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Is Greece Russia’s missing link?

By   /   03/11/2016  /   Comments Off on Is Greece Russia’s missing link?

Sergey Lavrov/IBNA/Spiros Sideris

With the situation in Syria at breaking point, the Cyprus problem in search for a solution, instability in Libya and the EU and NATO up against Russia, Sergey Lavrov’s visit to Athens, demonstrates the importance Russia is showing Greece.

In the West’s effort to isolate and target Moscow, the opportunities for a Russian international presence in the west are minimal.

While Russia’s growing diplomatic activity is evident at an international level, Western media, is not giving Russian diplomacy an opportunity to develop its thinking and communicate it to Western societies.

Greece as a country member of the EU and NATO, with deep historical relations that link it with the Russian Federation, is a great opportunity to become the link Russia was missing.

In May 2016 Vladimir Putin sent his own messages to the West during his visit to Athens. The visit had as “pretext” the 1000 year celebrations of Russian presence in the monastic state of Mount Athos.

It was a great opportunity for the Russian President, after the annexation of Crimea to the Russian Federation, the crisis in Ukraine, development of missile systems in the Russian underbelly by NATO and the imposition of sanctions by the EU, to speak on European territory and to send his own tough message to the West, so that those who mattered would pay attention.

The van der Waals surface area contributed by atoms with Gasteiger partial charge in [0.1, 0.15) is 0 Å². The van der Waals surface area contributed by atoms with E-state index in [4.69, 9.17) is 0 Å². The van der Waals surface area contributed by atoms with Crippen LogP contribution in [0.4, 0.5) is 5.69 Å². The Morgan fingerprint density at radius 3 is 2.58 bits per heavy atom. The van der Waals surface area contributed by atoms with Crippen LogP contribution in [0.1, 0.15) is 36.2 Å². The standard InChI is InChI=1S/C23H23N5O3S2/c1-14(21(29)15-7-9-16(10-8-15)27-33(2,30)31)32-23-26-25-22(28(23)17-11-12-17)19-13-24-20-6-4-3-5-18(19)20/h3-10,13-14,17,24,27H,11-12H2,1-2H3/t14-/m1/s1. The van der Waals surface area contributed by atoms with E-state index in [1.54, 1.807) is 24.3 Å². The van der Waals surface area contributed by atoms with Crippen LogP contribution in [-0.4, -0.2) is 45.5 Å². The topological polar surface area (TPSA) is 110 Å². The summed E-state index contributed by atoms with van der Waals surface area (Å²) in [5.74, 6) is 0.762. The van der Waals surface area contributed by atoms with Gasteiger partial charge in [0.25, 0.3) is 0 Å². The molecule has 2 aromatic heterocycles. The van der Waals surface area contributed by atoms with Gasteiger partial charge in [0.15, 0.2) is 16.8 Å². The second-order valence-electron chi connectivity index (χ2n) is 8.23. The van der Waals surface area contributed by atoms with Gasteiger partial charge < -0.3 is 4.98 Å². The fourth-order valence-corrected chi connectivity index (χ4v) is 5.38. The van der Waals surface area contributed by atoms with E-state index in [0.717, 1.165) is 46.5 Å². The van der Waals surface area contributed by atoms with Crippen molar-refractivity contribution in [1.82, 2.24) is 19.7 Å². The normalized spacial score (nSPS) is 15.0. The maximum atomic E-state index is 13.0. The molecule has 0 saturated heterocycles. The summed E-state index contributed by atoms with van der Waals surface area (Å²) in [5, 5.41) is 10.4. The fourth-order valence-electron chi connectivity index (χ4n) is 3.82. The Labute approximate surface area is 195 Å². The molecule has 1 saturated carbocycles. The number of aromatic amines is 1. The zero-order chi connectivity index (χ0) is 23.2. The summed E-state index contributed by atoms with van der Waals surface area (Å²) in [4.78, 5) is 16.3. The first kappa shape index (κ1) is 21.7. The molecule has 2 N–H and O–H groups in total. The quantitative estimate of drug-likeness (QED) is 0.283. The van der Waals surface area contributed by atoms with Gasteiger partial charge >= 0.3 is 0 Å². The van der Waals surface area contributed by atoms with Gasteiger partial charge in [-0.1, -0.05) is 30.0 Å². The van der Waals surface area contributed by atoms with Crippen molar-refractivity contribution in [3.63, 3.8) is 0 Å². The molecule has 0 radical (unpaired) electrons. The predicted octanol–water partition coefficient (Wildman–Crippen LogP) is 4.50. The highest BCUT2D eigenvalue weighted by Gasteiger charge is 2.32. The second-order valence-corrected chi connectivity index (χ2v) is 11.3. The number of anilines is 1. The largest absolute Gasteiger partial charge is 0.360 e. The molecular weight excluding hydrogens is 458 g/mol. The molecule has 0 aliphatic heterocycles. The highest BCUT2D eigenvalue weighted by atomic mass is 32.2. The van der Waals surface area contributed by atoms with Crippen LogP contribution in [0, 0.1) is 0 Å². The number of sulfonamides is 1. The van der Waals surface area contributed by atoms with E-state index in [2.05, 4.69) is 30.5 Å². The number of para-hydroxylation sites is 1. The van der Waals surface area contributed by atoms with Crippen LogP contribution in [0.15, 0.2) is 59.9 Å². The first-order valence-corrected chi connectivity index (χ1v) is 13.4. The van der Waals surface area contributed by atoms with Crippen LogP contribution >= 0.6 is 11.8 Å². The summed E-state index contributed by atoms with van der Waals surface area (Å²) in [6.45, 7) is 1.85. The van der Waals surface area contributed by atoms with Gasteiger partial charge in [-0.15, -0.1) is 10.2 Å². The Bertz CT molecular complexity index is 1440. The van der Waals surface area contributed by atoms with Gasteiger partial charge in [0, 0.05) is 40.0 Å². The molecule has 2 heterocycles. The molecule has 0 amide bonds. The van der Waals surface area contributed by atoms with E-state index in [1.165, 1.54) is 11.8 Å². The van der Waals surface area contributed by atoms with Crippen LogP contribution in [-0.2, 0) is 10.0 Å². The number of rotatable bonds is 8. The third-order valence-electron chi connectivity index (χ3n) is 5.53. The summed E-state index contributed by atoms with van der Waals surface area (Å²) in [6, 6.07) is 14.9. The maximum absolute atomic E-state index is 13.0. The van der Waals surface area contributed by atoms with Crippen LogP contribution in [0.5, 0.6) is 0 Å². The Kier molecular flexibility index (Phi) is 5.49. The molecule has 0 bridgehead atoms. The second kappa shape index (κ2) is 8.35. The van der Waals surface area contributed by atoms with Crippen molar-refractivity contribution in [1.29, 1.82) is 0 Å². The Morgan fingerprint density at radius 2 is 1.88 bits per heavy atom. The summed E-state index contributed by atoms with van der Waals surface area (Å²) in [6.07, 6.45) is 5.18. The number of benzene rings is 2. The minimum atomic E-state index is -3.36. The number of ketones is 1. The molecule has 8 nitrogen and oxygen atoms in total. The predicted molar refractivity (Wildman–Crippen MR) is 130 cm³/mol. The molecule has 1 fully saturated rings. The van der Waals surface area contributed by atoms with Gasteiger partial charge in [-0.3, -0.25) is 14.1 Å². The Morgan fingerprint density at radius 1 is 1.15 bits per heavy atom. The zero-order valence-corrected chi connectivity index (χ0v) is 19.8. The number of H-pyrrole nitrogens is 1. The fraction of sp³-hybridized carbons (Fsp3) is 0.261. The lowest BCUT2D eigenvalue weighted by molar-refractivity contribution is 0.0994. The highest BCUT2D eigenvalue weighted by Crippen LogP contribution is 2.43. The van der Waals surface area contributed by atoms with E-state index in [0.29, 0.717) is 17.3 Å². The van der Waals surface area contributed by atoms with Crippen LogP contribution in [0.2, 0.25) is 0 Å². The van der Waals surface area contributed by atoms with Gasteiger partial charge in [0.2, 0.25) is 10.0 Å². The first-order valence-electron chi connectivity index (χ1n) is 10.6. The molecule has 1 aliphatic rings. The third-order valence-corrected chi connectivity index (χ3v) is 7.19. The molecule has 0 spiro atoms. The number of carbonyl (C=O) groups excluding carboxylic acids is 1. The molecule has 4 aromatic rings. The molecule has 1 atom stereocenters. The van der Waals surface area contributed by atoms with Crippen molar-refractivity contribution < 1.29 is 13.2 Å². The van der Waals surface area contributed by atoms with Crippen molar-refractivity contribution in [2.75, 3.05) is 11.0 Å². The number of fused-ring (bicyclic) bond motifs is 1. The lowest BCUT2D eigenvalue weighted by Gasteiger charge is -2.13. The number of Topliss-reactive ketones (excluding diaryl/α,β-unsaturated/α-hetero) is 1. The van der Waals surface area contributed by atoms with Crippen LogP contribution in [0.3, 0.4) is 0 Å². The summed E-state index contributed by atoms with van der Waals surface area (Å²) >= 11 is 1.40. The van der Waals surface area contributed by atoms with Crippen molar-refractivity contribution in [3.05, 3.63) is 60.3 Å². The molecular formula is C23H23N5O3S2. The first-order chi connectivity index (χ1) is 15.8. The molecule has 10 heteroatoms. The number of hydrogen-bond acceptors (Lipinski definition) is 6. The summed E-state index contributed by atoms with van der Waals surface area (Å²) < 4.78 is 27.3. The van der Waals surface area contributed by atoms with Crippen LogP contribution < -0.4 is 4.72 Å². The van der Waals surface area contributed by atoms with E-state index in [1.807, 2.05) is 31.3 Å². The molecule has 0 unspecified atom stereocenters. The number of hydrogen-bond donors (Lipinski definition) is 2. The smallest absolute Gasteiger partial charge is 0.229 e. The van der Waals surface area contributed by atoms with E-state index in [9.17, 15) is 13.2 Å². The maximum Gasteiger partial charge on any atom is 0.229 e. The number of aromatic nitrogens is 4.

In November 2016, with the “Greece – Russia” year celebrations as pretext, Russian Foreign Minister Sergey Lavrov, visits Athens, to send his own message to the West from European soil. Lavrov in his own way says, that Russia respects international law and that the West must also respect it.

Russia finds itself to be the target once more. This time for participation in operations in Syria. The imposition of new sanctions was averted the last minute by the EU against Russia, as Alexis Tsipras and Mateo Renzi opposed this.

Russia needs access to the West and Greece offered to it. Not only through the traditional relations between the two countries but also through the activation on the part of Greece of an active and multidimensional foreign policy that would extricate from the introversion caused both by political choices and the economic crisis plaguing it.

It is no coincidence that Greece is now a reference point for powerful states like Russia, China, Iran, USA etc. Its geographical position and the bonds of Greece as an EU and NATO member, make it a privileged and desirable partner. It’s up to Greece to take advantage of this and move forward. For the first time after years, circumstances seem to be in Greece’s favour./IBNA

Photo: Spiros Sideris/IBNA

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